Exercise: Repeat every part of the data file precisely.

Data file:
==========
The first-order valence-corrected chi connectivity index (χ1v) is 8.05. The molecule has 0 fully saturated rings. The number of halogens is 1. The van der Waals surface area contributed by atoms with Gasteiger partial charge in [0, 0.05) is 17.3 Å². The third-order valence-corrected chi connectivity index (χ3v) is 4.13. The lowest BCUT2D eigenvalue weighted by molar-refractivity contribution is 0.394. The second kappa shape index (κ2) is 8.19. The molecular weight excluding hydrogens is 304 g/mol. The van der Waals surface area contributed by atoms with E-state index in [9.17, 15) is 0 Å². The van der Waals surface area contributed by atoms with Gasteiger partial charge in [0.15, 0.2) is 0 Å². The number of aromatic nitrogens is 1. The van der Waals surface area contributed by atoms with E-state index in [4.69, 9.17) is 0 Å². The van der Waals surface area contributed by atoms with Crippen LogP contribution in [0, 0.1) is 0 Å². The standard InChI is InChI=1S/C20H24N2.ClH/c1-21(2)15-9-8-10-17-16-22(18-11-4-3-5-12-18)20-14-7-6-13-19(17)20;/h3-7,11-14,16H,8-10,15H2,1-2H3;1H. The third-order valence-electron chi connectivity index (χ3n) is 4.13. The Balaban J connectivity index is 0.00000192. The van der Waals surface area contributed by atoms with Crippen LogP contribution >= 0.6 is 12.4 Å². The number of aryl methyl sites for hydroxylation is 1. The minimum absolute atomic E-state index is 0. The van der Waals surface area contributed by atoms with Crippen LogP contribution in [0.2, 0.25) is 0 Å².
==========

The first-order valence-corrected chi connectivity index (χ1v) is 8.05. The molecule has 0 fully saturated rings. The number of halogens is 1. The van der Waals surface area contributed by atoms with Gasteiger partial charge in [0, 0.05) is 17.3 Å². The third-order valence-corrected chi connectivity index (χ3v) is 4.13. The lowest BCUT2D eigenvalue weighted by molar-refractivity contribution is 0.394. The second kappa shape index (κ2) is 8.19. The molecular weight excluding hydrogens is 304 g/mol. The van der Waals surface area contributed by atoms with E-state index in [9.17, 15) is 0 Å². The van der Waals surface area contributed by atoms with Gasteiger partial charge in [0.15, 0.2) is 0 Å². The number of aromatic nitrogens is 1. The van der Waals surface area contributed by atoms with E-state index in [4.69, 9.17) is 0 Å². The van der Waals surface area contributed by atoms with Crippen LogP contribution in [0, 0.1) is 0 Å². The standard InChI is InChI=1S/C20H24N2.ClH/c1-21(2)15-9-8-10-17-16-22(18-11-4-3-5-12-18)20-14-7-6-13-19(17)20;/h3-7,11-14,16H,8-10,15H2,1-2H3;1H. The third-order valence-electron chi connectivity index (χ3n) is 4.13. The Balaban J connectivity index is 0.00000192. The van der Waals surface area contributed by atoms with Crippen LogP contribution >= 0.6 is 12.4 Å². The number of aryl methyl sites for hydroxylation is 1. The minimum absolute atomic E-state index is 0. The van der Waals surface area contributed by atoms with Crippen LogP contribution in [0.2, 0.25) is 0 Å².